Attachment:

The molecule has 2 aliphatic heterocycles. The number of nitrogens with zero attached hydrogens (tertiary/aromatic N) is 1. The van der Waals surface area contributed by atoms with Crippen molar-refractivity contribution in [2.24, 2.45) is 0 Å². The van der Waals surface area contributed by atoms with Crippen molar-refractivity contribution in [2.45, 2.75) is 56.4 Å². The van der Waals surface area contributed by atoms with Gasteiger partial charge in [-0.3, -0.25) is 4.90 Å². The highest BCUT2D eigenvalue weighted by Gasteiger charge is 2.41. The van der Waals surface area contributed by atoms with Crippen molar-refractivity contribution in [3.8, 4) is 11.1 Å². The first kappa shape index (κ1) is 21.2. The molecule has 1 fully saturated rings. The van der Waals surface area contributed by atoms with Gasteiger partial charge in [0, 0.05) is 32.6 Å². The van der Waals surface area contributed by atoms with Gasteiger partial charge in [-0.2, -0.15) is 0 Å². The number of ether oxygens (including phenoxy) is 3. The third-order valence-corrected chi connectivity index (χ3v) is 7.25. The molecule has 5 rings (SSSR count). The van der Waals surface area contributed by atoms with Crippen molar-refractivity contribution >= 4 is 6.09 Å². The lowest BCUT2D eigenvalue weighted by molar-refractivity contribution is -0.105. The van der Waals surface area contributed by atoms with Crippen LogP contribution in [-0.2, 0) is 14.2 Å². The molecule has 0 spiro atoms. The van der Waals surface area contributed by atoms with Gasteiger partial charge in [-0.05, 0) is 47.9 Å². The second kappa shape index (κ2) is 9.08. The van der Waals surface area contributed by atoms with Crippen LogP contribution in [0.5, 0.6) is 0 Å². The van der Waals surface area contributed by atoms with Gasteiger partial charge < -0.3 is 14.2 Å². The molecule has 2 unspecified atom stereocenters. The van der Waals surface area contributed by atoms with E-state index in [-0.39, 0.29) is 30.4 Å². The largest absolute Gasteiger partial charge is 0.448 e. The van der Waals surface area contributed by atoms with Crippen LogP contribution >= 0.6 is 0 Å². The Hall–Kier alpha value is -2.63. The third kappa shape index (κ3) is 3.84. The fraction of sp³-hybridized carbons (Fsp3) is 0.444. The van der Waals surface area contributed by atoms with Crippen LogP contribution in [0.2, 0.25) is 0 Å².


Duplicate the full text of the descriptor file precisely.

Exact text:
The molecule has 2 aliphatic heterocycles. The number of nitrogens with zero attached hydrogens (tertiary/aromatic N) is 1. The van der Waals surface area contributed by atoms with Crippen molar-refractivity contribution in [2.24, 2.45) is 0 Å². The van der Waals surface area contributed by atoms with Crippen molar-refractivity contribution in [2.45, 2.75) is 56.4 Å². The van der Waals surface area contributed by atoms with Gasteiger partial charge in [-0.3, -0.25) is 4.90 Å². The highest BCUT2D eigenvalue weighted by Gasteiger charge is 2.41. The van der Waals surface area contributed by atoms with Crippen molar-refractivity contribution in [3.8, 4) is 11.1 Å². The first kappa shape index (κ1) is 21.2. The molecule has 1 fully saturated rings. The van der Waals surface area contributed by atoms with Gasteiger partial charge in [0, 0.05) is 32.6 Å². The van der Waals surface area contributed by atoms with Gasteiger partial charge in [-0.2, -0.15) is 0 Å². The number of ether oxygens (including phenoxy) is 3. The third-order valence-corrected chi connectivity index (χ3v) is 7.25. The molecule has 5 rings (SSSR count). The van der Waals surface area contributed by atoms with Crippen molar-refractivity contribution >= 4 is 6.09 Å². The lowest BCUT2D eigenvalue weighted by molar-refractivity contribution is -0.105. The van der Waals surface area contributed by atoms with Crippen LogP contribution in [-0.2, 0) is 14.2 Å². The molecule has 0 spiro atoms. The van der Waals surface area contributed by atoms with Gasteiger partial charge in [-0.05, 0) is 47.9 Å². The second kappa shape index (κ2) is 9.08. The van der Waals surface area contributed by atoms with Crippen LogP contribution in [0.5, 0.6) is 0 Å². The van der Waals surface area contributed by atoms with Gasteiger partial charge < -0.3 is 14.2 Å². The molecule has 2 unspecified atom stereocenters. The van der Waals surface area contributed by atoms with E-state index in [-0.39, 0.29) is 30.4 Å². The largest absolute Gasteiger partial charge is 0.448 e. The van der Waals surface area contributed by atoms with Crippen LogP contribution >= 0.6 is 0 Å². The Hall–Kier alpha value is -2.63. The third kappa shape index (κ3) is 3.84. The fraction of sp³-hybridized carbons (Fsp3) is 0.444. The van der Waals surface area contributed by atoms with Crippen LogP contribution in [0.2, 0.25) is 0 Å².